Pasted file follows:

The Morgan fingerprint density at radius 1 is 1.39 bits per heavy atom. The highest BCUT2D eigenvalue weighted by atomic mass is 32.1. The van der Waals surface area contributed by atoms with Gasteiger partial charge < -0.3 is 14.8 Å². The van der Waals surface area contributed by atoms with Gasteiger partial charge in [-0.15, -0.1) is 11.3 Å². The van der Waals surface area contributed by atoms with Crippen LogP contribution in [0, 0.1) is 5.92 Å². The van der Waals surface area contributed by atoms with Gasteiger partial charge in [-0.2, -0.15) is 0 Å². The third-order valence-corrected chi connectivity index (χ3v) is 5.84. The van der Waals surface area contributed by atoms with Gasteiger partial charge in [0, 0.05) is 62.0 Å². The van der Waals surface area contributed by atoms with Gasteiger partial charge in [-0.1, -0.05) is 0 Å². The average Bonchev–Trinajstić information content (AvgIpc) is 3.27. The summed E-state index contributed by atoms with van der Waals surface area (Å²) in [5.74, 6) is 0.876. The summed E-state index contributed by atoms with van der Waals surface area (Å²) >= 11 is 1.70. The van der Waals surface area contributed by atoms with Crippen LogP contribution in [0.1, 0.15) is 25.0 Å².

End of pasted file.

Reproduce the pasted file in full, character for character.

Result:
The Morgan fingerprint density at radius 1 is 1.39 bits per heavy atom. The highest BCUT2D eigenvalue weighted by atomic mass is 32.1. The van der Waals surface area contributed by atoms with Gasteiger partial charge < -0.3 is 14.8 Å². The van der Waals surface area contributed by atoms with Gasteiger partial charge in [-0.15, -0.1) is 11.3 Å². The van der Waals surface area contributed by atoms with Crippen LogP contribution in [0, 0.1) is 5.92 Å². The van der Waals surface area contributed by atoms with Gasteiger partial charge in [-0.2, -0.15) is 0 Å². The third-order valence-corrected chi connectivity index (χ3v) is 5.84. The van der Waals surface area contributed by atoms with Gasteiger partial charge in [0, 0.05) is 62.0 Å². The van der Waals surface area contributed by atoms with Gasteiger partial charge in [-0.1, -0.05) is 0 Å². The average Bonchev–Trinajstić information content (AvgIpc) is 3.27. The summed E-state index contributed by atoms with van der Waals surface area (Å²) in [5.74, 6) is 0.876. The summed E-state index contributed by atoms with van der Waals surface area (Å²) >= 11 is 1.70. The van der Waals surface area contributed by atoms with Crippen LogP contribution in [0.1, 0.15) is 25.0 Å².